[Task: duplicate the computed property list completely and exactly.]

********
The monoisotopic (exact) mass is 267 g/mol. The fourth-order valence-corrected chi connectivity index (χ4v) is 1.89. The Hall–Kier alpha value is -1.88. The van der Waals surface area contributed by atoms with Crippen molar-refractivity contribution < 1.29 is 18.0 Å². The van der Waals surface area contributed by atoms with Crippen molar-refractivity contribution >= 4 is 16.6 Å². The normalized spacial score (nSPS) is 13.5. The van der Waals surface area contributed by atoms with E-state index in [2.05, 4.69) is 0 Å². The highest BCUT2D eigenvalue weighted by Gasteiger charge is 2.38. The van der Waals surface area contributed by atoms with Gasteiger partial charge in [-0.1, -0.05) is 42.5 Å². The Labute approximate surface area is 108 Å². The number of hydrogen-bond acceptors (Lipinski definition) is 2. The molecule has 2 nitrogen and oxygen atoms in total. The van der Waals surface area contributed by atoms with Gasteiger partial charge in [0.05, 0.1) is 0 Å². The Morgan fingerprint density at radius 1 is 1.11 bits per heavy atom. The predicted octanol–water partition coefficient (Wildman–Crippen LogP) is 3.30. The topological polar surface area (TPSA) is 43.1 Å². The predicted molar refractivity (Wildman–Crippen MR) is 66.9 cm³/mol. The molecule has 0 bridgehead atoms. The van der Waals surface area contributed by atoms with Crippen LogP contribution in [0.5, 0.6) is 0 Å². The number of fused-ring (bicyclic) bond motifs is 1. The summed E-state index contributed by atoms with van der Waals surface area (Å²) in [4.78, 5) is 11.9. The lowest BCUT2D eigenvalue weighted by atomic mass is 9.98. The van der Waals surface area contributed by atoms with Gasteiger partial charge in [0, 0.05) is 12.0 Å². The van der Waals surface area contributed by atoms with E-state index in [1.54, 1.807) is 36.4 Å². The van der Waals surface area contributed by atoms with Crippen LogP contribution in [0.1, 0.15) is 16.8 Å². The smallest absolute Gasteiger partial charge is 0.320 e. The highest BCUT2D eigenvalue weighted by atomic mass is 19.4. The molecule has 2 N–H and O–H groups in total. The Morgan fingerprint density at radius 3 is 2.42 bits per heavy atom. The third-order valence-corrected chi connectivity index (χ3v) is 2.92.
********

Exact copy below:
The monoisotopic (exact) mass is 267 g/mol. The fourth-order valence-corrected chi connectivity index (χ4v) is 1.89. The Hall–Kier alpha value is -1.88. The van der Waals surface area contributed by atoms with Crippen molar-refractivity contribution < 1.29 is 18.0 Å². The van der Waals surface area contributed by atoms with Crippen molar-refractivity contribution >= 4 is 16.6 Å². The normalized spacial score (nSPS) is 13.5. The van der Waals surface area contributed by atoms with E-state index in [2.05, 4.69) is 0 Å². The highest BCUT2D eigenvalue weighted by Gasteiger charge is 2.38. The van der Waals surface area contributed by atoms with Gasteiger partial charge in [-0.1, -0.05) is 42.5 Å². The Labute approximate surface area is 108 Å². The number of hydrogen-bond acceptors (Lipinski definition) is 2. The molecule has 2 nitrogen and oxygen atoms in total. The van der Waals surface area contributed by atoms with Gasteiger partial charge in [0.05, 0.1) is 0 Å². The Morgan fingerprint density at radius 1 is 1.11 bits per heavy atom. The predicted octanol–water partition coefficient (Wildman–Crippen LogP) is 3.30. The topological polar surface area (TPSA) is 43.1 Å². The predicted molar refractivity (Wildman–Crippen MR) is 66.9 cm³/mol. The molecule has 0 bridgehead atoms. The van der Waals surface area contributed by atoms with Crippen LogP contribution in [0.5, 0.6) is 0 Å². The number of fused-ring (bicyclic) bond motifs is 1. The summed E-state index contributed by atoms with van der Waals surface area (Å²) in [4.78, 5) is 11.9. The lowest BCUT2D eigenvalue weighted by atomic mass is 9.98. The van der Waals surface area contributed by atoms with Gasteiger partial charge in [0, 0.05) is 12.0 Å². The van der Waals surface area contributed by atoms with E-state index in [1.54, 1.807) is 36.4 Å². The van der Waals surface area contributed by atoms with Crippen LogP contribution in [0.1, 0.15) is 16.8 Å². The smallest absolute Gasteiger partial charge is 0.320 e. The highest BCUT2D eigenvalue weighted by atomic mass is 19.4. The molecule has 2 N–H and O–H groups in total. The Morgan fingerprint density at radius 3 is 2.42 bits per heavy atom. The third-order valence-corrected chi connectivity index (χ3v) is 2.92.